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COMMONLY OBSERVED
DISCONTINUITIES IN FUSION WELDING
TYPE

EXISTS

REMARKS

Lamination

Pm

Delamination

Pm

Seams &
laps

Pm

Base metal surface, often at all times longitudinal.

Lamellar
tears

Pm

Invariably near the HAZ in flange plate of T-butt joint.

Cracks

Pm, Wm
Wm/Pm

Base metal, genarally near mid thickness of section.


,,

Restraint, Hot, Brittle & Under bead cold cracks; which


may be either in longitudinal or transvers direction.

Crater cracks

Wm

Usually with multi axial cracks at the point of termination.

Fissures

Wm

Micro cracks generally in fully austenitic stainless steel &


less ductile metal.

Stray flash

Pm

Appears away from the weld seam as a trail of arc spots


with micro fissures, excesively brittle & hard character.

Spatters

Pm

Globular weld particles ejected out of an arc zone &


scattered shabbily around over the base metal.

Pm = Parent metal; Wm = Weld metal; Pm/Wm = Junction of weld &


base metal
Continued...

Pm = Parent metal; Wm = Weld metal; Pm/Wm = Junction of weld &


base metal
Weld decay &
Pm
Precipitation of chromium carbide in austenitic stainless
stress corrossteels & severely degrading the corrosion resistance
ion cracks
property in HAZ; which may also be associated with the
stress corrosion cracks.
Oxidation

Wm

Inadequacy in gas shield or gas purge from the root side


causes a heavy black scale or an extremely rough crinkled
appearance.

Craters

Wm

An unfilled concave crater causes a point of stress raiser.

Underfill

Wm

Inadequate weld metal filling and causing weakness.

Undercut

Wm/Pm Groove made by the arc force & left unfilled, causes severe
stress concentration.

Overlap

Wm/Pm Accumulation of weld, without fusion, causes an extremely


voilent point of sstress raiser.

Lack of
fusion

Wm,
Lack of union between the two weld beads or weld & base
Wm/Pm metal causes stress concentration.

Lack of
penetration

Pm

Inadequacy of through thickness fusion depth.

Solid particle
inclusion

Wm

Trapped slag particle, tungsten or oxide (Al2O3) in weld.

Gas inclusion

Wm

Gas voids contained within the weld causes: Blow hole, Gas
pore, Piping, Worm holes, Linear, Clustered or Scattered

- due to segregation

Lamellar Tearing:

Dilution
Heat input

The dilution:
Dilution% = Pm / Wm X 100
Wm

Fm

Wm = Fm + Pm
Pm = Melted Parent metal
Fm = Melted Filler metal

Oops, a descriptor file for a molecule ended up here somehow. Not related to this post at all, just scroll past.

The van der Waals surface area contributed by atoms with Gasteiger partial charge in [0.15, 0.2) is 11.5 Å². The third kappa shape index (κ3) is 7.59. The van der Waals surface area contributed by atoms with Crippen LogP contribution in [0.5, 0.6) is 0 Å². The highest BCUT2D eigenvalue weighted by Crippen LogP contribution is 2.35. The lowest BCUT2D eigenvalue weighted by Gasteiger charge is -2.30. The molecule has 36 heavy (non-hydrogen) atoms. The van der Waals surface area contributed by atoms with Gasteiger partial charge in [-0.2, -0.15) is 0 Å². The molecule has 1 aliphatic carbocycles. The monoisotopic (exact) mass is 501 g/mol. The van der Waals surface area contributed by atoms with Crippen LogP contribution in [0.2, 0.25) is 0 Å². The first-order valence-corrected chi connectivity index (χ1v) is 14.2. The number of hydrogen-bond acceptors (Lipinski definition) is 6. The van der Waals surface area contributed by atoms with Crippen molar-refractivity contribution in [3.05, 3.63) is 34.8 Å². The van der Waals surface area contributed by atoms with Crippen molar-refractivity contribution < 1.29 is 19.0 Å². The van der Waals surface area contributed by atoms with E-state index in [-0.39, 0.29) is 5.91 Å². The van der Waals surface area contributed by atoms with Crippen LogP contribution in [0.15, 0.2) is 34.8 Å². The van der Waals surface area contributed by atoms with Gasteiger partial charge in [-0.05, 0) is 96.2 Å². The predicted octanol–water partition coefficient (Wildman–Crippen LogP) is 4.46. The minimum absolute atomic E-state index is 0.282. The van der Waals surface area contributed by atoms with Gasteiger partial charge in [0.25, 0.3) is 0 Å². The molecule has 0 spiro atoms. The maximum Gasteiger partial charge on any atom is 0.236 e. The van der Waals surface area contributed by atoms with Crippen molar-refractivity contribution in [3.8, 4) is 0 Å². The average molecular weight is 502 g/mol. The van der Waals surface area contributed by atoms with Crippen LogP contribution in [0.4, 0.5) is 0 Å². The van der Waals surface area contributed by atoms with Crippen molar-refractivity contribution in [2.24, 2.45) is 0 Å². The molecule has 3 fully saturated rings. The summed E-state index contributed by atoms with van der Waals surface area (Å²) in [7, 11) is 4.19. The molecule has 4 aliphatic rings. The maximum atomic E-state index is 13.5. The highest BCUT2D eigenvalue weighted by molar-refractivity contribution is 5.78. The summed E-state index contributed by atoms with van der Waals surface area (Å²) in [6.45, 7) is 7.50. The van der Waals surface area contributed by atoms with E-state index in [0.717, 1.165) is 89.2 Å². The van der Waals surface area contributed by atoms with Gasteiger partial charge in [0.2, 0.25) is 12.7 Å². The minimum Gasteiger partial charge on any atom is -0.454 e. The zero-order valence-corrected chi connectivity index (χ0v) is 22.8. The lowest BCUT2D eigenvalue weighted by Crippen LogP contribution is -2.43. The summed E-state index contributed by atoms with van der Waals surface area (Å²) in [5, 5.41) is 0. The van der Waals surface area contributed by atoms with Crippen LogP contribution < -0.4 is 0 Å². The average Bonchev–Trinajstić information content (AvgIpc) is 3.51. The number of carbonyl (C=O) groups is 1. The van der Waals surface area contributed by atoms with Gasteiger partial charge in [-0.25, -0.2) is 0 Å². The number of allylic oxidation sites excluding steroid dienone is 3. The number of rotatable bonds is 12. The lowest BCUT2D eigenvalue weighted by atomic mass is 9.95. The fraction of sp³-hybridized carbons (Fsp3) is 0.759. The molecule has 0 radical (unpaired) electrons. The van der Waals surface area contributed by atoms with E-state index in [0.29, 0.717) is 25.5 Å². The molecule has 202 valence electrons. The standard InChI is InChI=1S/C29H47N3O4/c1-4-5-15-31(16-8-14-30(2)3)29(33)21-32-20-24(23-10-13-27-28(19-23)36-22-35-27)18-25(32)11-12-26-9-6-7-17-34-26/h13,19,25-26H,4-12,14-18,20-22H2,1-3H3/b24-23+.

Pm

The heat input:


Kj /

mm = I.V./ S.1000

I = Current across the arc.


V = Voltage across the arc.
S = The rate of arc motion mm/Sec.

Too low or high heat input both may


equally be proved detrimental.

Solidification cracks due to the bead factor:

That is

W/P

W = Bead Width
P = Bead Depth

W/P>1

W/P<1

Cracks is detected in a radiograph, only when it produces a


change in thickness that is parallel to the x-ray beam. It appears
often zig-jagged with faint irregular line. Cracks can also appear
sometime as "tail" to an inclusion or porosity.

Undercut is an erosion of the base metal next to the toe of the weld
face. It appears in radiograph as a dark irregular line on outer edge
of the weld.

Root undercut is an erosion of the base metal next to the root of the
weld. It appears in radiographic images as a dark irregular line offset
from the centerline of the weldment. Undercutting is not as straight
edged as LOP because it does not follow the straight edge

Root concavity or suck back is a condition where the weld metal


has contracted as it cools down & has been drawn up into the root of
the weld. On a film it appears similar to the lack of root penetration
but the line has irregular wide edges and placed in the middle.

Cold lap is a condition where the weld metal does not fuse with the
base metal or the previous weld bead (interpass cold lap). The arc
does not melt the base metal and causes the molten puddle to flow
into the base metl without the proper bonding.

Incomplete fusion is a condition where the weld metal does not


fuse with the base metal. Appearance on radiograph is usually a
darker line or lines oriented in the direction of the weld seam along
the weld joining area.

Whiskers are the short lengths of electrode wire, visible on


the top or bottom surfaces of the weld or contained within the